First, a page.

How I got Amazon Prime almost for free

Last summer, my appetite for quantifying my finances intersected with my food-procurement habits to yield a math exercise: How much of my Amazon Prime membership was I chipping away with these discounts at Whole Foods?

The Seattle retail leviathan’s 2017 purchase of the Austin-based grocery chain consolidated a large portion of my annual consumer spend at one company. It also gave me a new set of benefits for the Amazon Prime membership my wife and I have had since 2011: an extra 10% off sale items except beer and wine, plus some Prime-only deals.

(Personal-finance FYI: Amazon also touts getting 5% cash back at Whole Foods on its credit card, but the American Express Blue Cash Preferred offers 6% back on all grocery stores. That higher rate combined with Amex Offers for rebates at designated merchants easily erases the card’s $95 annual fee and returns more money than I’d get from Amazon’s card.)

So on my way out of Whole Foods, I created a new Google Docs spreadsheet on my phone and jotted down the Prime savings called out on my receipt. Then I did the same thing after subsequent visits. If Whole Foods and Amazon were going to track my shopping habits (which I assume they could from seeing the same credit card even if I didn’t scan in the QR code in the Amazon app at the checkout), I ought to do likewise.

Aside from $10-and-change savings during last July’s Prime Day promotion and again on roses for Valentine’s Day, most of these 41 transactions yielded $4 or less in Prime discounts. But after a year, they added up to $118.14, just 86 cents less than the $119 Prime annual fee.

To answer the obvious question: No, I did not step up my Whole Foods visits because of this tie-in. That place does happen to be the closest almost-full-spectrum grocery store to my home, but there’s a Trader Joe’s barely further away that trades a smaller selection for cheaper pricing on staples like milk and flour. And thanks to this dorky habit of mine, I can tell that I’ve shifted more of my business from WF to TJ’s the past few months.

Christmas calendar compression

I can now click a button on a Web page and have almost any product delivered to almost anywhere in the United States within two days at no additional cost. That’s a respectable alternative to Star Trek’s transporter, but it has somehow not freed me from hitting this point in December with this much Christmas shopping undone.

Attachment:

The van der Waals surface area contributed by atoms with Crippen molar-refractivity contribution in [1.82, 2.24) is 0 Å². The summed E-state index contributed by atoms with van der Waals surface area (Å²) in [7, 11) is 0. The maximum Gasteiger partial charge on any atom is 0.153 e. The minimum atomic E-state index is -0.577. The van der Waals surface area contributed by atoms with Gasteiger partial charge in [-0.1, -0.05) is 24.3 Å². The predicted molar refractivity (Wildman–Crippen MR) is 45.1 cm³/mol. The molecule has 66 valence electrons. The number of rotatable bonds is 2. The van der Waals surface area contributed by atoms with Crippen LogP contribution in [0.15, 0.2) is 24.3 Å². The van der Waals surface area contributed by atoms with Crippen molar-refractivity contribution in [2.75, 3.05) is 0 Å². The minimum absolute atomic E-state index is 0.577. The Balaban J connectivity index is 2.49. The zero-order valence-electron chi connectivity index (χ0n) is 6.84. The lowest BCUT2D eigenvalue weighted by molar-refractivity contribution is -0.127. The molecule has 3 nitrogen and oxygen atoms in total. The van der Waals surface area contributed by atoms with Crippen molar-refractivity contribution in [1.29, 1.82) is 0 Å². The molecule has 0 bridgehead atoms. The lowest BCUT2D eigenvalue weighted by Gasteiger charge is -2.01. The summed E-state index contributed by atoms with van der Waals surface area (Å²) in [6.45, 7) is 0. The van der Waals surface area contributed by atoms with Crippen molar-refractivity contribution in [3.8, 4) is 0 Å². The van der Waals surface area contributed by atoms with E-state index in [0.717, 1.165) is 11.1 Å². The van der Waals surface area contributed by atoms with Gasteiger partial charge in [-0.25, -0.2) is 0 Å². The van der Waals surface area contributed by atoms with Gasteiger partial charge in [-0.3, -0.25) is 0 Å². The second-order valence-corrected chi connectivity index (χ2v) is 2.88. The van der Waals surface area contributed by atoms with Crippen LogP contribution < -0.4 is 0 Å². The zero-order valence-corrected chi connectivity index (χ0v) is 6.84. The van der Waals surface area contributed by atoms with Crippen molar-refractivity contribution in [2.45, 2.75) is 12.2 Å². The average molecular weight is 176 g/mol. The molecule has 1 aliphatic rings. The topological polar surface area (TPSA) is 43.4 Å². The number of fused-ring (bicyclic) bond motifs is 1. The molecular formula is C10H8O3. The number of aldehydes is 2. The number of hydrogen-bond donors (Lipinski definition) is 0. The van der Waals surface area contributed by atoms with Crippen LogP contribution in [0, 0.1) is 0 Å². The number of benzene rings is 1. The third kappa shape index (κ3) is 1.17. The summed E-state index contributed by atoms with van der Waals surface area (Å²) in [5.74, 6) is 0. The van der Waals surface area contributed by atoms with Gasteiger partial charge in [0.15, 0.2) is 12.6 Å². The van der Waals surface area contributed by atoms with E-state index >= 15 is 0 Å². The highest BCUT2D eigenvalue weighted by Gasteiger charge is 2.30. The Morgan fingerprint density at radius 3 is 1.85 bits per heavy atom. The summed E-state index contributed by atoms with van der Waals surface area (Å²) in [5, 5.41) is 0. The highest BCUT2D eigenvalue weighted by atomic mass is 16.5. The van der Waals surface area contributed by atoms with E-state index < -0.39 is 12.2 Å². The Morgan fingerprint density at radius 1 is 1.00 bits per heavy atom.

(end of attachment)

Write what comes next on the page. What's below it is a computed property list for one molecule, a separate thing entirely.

Christmas wrapping

Arguably, the existence of Amazon Prime (like every other new parents, we signed up for the retailer’s free “Amazon Mom” option and then couldn’t wean ourselves of the convenience of prepaid two-day shipping) has only enabled my holiday procrastination. As in, right now, I’m comforting myself by thinking about how many more days I have to wait to place orders for family members and have them still arrive before they depart to their respective Christmas destinations.

Meanwhile, I’m also still figuring out my CES schedule–if I haven’t replied to your PR pitch about meeting at the show, just assume you’ll see me at your booth eventually, or at least don’t call to bug me about it–and lining up some other early-2014 events.

At least my wife takes care of the Christmas cards these days (otherwise, they’d be New Year’s cards). And I’m not on the hook to write any enormous gift-guide packages.

The good news is, in a few weeks both the holidays and CES will be behind me, and I’ll have a good 10 months to decompress and forget most of the lessons I’ve learned about why I should try to knock out more of these holiday chores before Thanksgiving.